Nobel Peace Prize 2018 awarded to Congolese doctor Denis Mukwege and Yazidi campaigner Nadia Murad

VIDEO: REUTERS
Nadia Murad, a Yazidi human rights activist and Congolese gynaecologist Denis Mukwege have won the 2018 Nobel Peace Prize on Oct 5, 2018.
Nadia Murad, a Yazidi human rights activist and Congolese gynaecologist Denis Mukwege have won the 2018 Nobel Peace Prize on Oct 5, 2018.PHOTOS: AFP/GETTY IMAGES, AFP
File photo of Nadia Murad Basee Taha during an award ceremony for the 2016 Sakharov Prize in Strasbourg, France, on Dec 13, 2016.
File photo of Nadia Murad Basee Taha during an award ceremony for the 2016 Sakharov Prize in Strasbourg, France, on Dec 13, 2016.PHOTO: REUTERS
File photo of Congolese gynaecologist Denis Mukwege during an award ceremony for the 2014 Sakharov Prize in Strasbourg, France, on Nov 26, 2014.
File photo of Congolese gynaecologist Denis Mukwege during an award ceremony for the 2014 Sakharov Prize in Strasbourg, France, on Nov 26, 2014.PHOTO: REUTERS

OSLO  (AFP, REUTERS) – Congolese doctor Denis Mukwege and Yazidi campaigner Nadia Murad won the 2018 Nobel Peace Prize on Friday (Oct 5) for their work in fighting sexual violence in conflicts around the world.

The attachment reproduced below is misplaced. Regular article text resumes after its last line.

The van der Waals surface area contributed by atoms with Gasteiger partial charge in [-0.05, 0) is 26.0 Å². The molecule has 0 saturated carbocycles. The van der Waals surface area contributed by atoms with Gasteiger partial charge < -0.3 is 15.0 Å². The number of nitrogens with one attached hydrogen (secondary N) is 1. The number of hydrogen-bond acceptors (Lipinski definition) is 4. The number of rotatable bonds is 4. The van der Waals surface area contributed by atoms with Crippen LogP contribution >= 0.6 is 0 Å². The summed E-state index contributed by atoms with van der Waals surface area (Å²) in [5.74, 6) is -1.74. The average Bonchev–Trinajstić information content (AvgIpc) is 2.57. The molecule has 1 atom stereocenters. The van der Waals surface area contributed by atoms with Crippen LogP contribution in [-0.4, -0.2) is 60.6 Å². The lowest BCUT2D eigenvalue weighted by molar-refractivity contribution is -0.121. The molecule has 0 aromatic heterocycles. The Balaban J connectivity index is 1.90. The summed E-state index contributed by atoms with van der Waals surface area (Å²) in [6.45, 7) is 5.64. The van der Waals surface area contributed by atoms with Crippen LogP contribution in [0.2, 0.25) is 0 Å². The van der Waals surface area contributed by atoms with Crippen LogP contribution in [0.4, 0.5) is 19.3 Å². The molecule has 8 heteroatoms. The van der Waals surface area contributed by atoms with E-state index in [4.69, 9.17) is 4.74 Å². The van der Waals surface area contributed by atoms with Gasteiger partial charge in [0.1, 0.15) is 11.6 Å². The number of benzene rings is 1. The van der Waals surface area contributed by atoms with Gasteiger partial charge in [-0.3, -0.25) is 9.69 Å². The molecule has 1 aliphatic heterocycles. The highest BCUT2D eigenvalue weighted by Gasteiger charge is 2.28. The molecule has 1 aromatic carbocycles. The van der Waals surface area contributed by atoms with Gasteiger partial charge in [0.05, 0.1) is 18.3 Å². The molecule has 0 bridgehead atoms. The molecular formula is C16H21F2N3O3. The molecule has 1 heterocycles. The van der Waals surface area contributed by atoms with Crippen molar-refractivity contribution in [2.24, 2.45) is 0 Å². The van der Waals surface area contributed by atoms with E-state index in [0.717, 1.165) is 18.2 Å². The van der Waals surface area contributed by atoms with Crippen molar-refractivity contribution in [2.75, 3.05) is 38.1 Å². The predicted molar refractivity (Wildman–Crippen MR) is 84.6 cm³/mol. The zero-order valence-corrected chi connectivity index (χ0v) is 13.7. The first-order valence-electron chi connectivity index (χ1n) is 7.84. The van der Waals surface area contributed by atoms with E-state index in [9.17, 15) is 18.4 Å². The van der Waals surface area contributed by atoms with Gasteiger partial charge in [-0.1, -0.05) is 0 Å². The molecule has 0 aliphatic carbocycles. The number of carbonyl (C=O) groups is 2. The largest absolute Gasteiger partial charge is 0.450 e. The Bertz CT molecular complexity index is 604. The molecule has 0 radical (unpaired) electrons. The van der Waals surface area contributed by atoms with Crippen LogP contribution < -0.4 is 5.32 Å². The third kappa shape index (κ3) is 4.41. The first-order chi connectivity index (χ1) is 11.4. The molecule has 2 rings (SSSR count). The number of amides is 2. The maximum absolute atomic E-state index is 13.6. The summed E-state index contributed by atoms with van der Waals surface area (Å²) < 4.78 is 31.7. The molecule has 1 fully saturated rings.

The pair won the award “for their efforts to end the use of sexual violence as a weapon of war and armed conflict”, Nobel committee chairman Berit Reiss-Andersen said in unveiling the winners in Oslo.

“A more peaceful world can only be achieved if women and their fundamental rights and security are recognised and protected in war,” she said.

One a doctor, the other a victim of rape, both have come to represent the struggle against a global scourge which goes well beyond any single conflict, as the #MeToo movement has shown.

The prize was announced as #MeToo marks its first anniversary after a year in which allegations of sexual abuse, rape and harassment have toppled dozens of powerful men.

By recognising the pair’s work, the Nobel committee has placed a spotlight on the use of sexual violence in war as a global problem.

“Rape in war has been a crime for centuries. But it was a crime in the shadows. The two laureates have both shone a light on it,” said Dan Smith, Director of the Stockholm International Peace Research Institute (SIPRI). “Their achievements are really extraordinary in bringing international attention to the crime,” he told Reuters.

‘WEAPON OF MASS DESTRUCTION’ 

Mukwege, 63, was recognised for two decades of work to help women recover from the violence and trauma of sexual abuse and rape in the war-torn eastern Democratic Republic of Congo.

Women, children and even babies just a few months old are among the tens of thousands of victims of rape Mukwege has treated at Panzi hospital, which he founded in 1999 in South Kivu.

Known as “Doctor Miracle”, he is an outspoken critic of the abuse of women during war who has described rape as “a weapon of mass destruction”.

Mukwege was in the operation room when he was told the news. “I can see in the faces of many women how they are happy to be recognised,” Mukwege told the Nobel Foundation in a recorded interview posted on the foundation’s Twitter account, referring to the patients at his Panzi hospital.